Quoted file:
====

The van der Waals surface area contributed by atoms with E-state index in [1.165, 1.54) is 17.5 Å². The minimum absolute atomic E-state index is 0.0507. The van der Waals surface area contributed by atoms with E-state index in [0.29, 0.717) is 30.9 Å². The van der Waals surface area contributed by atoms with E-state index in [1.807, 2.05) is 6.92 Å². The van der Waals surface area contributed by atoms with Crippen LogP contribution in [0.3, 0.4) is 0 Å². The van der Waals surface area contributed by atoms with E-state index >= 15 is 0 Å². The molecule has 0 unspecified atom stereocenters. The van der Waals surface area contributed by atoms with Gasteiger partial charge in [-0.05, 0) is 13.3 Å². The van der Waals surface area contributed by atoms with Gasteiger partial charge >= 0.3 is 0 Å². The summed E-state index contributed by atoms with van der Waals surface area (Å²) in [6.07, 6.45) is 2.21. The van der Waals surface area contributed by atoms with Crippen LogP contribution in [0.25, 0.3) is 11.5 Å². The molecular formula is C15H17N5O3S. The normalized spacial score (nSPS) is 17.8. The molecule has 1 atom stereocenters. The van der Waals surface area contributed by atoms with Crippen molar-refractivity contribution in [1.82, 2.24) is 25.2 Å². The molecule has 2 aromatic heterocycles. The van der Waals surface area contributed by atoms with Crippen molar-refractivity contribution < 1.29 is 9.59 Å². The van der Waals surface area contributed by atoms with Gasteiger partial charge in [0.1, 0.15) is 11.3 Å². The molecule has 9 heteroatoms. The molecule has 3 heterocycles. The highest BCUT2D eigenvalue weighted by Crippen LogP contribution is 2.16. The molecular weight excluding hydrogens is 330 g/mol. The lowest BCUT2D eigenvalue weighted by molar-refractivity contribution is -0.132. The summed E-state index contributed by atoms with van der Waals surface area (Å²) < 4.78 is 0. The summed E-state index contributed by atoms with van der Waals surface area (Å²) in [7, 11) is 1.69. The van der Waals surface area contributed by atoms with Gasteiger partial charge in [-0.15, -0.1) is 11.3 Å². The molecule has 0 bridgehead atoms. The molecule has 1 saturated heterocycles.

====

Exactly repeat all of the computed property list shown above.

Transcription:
The van der Waals surface area contributed by atoms with E-state index in [1.165, 1.54) is 17.5 Å². The minimum absolute atomic E-state index is 0.0507. The van der Waals surface area contributed by atoms with E-state index in [0.29, 0.717) is 30.9 Å². The van der Waals surface area contributed by atoms with E-state index in [1.807, 2.05) is 6.92 Å². The van der Waals surface area contributed by atoms with Crippen LogP contribution in [0.3, 0.4) is 0 Å². The van der Waals surface area contributed by atoms with E-state index >= 15 is 0 Å². The molecule has 0 unspecified atom stereocenters. The van der Waals surface area contributed by atoms with Gasteiger partial charge in [-0.05, 0) is 13.3 Å². The van der Waals surface area contributed by atoms with Gasteiger partial charge >= 0.3 is 0 Å². The summed E-state index contributed by atoms with van der Waals surface area (Å²) in [6.07, 6.45) is 2.21. The van der Waals surface area contributed by atoms with Crippen LogP contribution in [0.25, 0.3) is 11.5 Å². The molecular formula is C15H17N5O3S. The normalized spacial score (nSPS) is 17.8. The molecule has 1 atom stereocenters. The van der Waals surface area contributed by atoms with Crippen molar-refractivity contribution in [1.82, 2.24) is 25.2 Å². The molecule has 2 aromatic heterocycles. The van der Waals surface area contributed by atoms with Crippen molar-refractivity contribution < 1.29 is 9.59 Å². The van der Waals surface area contributed by atoms with Gasteiger partial charge in [0.1, 0.15) is 11.3 Å². The molecule has 9 heteroatoms. The molecule has 3 heterocycles. The highest BCUT2D eigenvalue weighted by Crippen LogP contribution is 2.16. The molecular weight excluding hydrogens is 330 g/mol. The lowest BCUT2D eigenvalue weighted by molar-refractivity contribution is -0.132. The summed E-state index contributed by atoms with van der Waals surface area (Å²) < 4.78 is 0. The summed E-state index contributed by atoms with van der Waals surface area (Å²) in [7, 11) is 1.69. The van der Waals surface area contributed by atoms with Gasteiger partial charge in [-0.15, -0.1) is 11.3 Å². The molecule has 0 bridgehead atoms. The molecule has 1 saturated heterocycles.